Breaking Up Is Hard to Do Reviewed by Momizat on . Five Signs That We Need to Part Ways With a Client How do we know when it’s time to cast off a client or referral source? In this article, Rod Burkert shares fi Five Signs That We Need to Part Ways With a Client How do we know when it’s time to cast off a client or referral source? In this article, Rod Burkert shares fi Rating: 0
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Breaking Up Is Hard to Do

Five Signs That We Need to Part Ways With a Client

How do we know when it’s time to cast off a client or referral source? In this article, Rod Burkert shares five tell-tale signs that suggest it is time to have a break-up talk.

I was having a Q4 coaching call with one of my clients, and she mentioned that she stopped taking calls from a long-time client/referral source. In a sense, she fired this person. And she was elated. She told me, “Why didn’t I do this sooner!”

Turns out this attorney was a fountain of litigation work, but work that always had to be done at the last minute because he rarely brought his experts into a case early enough in the process. As a result, my coaching client was always under pressure to meet some imminent deadline in court scheduling orders.

I think we should see other people. It’s not you—it’s me.

When this thought enters our minds about certain clients or referral sources, it’s probably time to have the break-up talk. Without feeling fear or guilt. Because finding our ideal (aspirational) clients and referral sources occasionally means we must prune our current roster.

And what better time to clean house then the start of a new year so we can finish the rest of the year with a much cleaner slate.

Of course, the $64,000 question is: how do we know when it’s time to cast off a client or referral source? Maybe if any of these signs are familiar…

Breakup Sign #1: Our client wants a service that we want to retire

What if we want to exit gift/estate tax valuations or small case divorce work in favor of a more promising practice area or industry niche? Different mindset. Different product. Different service. Different marketing. Different contacts.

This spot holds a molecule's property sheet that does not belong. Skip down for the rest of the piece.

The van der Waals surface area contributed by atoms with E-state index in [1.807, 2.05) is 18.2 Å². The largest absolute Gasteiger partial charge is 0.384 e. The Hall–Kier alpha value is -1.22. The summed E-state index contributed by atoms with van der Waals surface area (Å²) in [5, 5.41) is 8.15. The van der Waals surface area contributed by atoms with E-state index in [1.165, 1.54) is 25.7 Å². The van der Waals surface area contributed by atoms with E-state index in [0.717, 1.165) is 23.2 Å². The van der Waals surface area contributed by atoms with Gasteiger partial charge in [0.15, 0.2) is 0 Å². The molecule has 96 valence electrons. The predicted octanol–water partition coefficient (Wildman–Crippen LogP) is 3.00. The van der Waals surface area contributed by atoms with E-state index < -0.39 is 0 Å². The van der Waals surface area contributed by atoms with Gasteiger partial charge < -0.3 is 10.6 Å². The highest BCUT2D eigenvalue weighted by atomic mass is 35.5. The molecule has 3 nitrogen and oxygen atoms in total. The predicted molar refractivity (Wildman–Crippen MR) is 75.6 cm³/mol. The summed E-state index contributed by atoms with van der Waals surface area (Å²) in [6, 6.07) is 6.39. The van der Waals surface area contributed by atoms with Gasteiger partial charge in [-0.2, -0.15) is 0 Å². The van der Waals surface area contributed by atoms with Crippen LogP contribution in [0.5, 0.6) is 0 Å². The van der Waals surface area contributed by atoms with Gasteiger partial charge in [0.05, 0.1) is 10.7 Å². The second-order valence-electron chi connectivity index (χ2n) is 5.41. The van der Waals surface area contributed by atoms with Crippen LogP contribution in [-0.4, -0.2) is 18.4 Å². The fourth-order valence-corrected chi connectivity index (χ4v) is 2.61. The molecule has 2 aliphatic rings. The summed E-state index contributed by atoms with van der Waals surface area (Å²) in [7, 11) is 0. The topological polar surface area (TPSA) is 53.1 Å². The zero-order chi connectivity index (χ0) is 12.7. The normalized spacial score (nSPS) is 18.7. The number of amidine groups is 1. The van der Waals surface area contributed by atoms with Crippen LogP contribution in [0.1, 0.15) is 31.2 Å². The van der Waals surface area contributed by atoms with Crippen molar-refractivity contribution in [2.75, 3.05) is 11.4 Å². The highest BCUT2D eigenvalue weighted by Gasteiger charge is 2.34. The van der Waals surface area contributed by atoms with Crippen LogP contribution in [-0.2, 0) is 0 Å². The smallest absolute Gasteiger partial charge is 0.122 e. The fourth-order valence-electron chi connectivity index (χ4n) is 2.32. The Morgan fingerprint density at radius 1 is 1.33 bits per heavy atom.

How do we find time to make the changes if we don’t trim the clients and referral sources that keep us in the game we want to leave?

Breakup Sign #2: Our client becomes too demanding

When one client becomes a time suck, our other clients (and our family and friends) feel neglected. And if we can’t go for an evening walk without our phone erupting in a barrage of after-hours calls or text messages about a current case from that difficult client, that behavior may signal an unhealthy relationship.

Many practitioners feel they’re demonstrating dedication if they’re available 24/7. If that describes you, too often, consider that overly demanding clients may suffocate your growth. (My wife always said, “There is no such thing as a valuation emergency.”)

Breakup Sign #3: Our client makes us feel like an employee

If we feel that we can’t attend an important event because a client demands that we spend extra time on her project…

If we drain hours working on details for one client and we’re not making the other sales we need to grow our practice…

If the hours we put into one client feel as if we’d make more money from can and bottle deposits that we find in trash bins…

That means we’re working for somebody, not serving somebody.

Breakup Sign #4: We’re performing services that we don’t actually do

Has a client ever asked us to complete a service that we don’t offer? And did we do it?

While we all need to evolve and step out of our comfort zone by doing new things, that doesn’t mean we’re meant to step out of the realm of our expertise. (I admit that this is a fine line.)

Breakup Sign #5: The service or relationship is no longer profitable

Anything from a shift in market dynamics, to proposed regulations, to rising prices of information data sources, may mean—from one year to the next—that we’re offering services or working on engagements that are no longer profitable.

This does not mean we cut bait at the first sign of increasing friction or dollar costs. But it is a bottom line scenario. So, our clients need to understand that, in some cases, the cost of doing good work goes up, and we need to maintain our profitability so that we can re-invest in ourselves and be the valuable resource that we were hired to be.

If we don’t recognize these five signs, our work can get frustrating—slowly, over time, without us even realizing it. And maybe our service level/enthusiasm starts tailing off. Word of the decline spreads. Which damages the positive reputation we worked so hard to earn.

But as we prune our old clients and referral sources, we create space to find new ones…the ones we aspire to have. The new ones will be a better fit for us, they’ll be happier with us, and we’ll be happier with them.

Rod Burkert, CPA, ABV, CVA runs things over at Burkert Valuation Advisors, LLC. He’s reinvented his practice several times after going solo in July 2000. Today, Mr. Burkert’s practice offers coaching, training, and consulting to colleagues and clients in the BVFLS world. And since March 2010, he’s been traveling full time throughout the United States and Canada in an RV with his wife and their two dogs.

Mr. Burkert can be contacted at (215) 360-6100 or by e-mail to Rod@RodBurkert.com.

The National Association of Certified Valuators and Analysts (NACVA) supports the users of business and intangible asset valuation services and financial forensic services, including damages determinations of all kinds and fraud detection and prevention, by training and certifying financial professionals in these disciplines.

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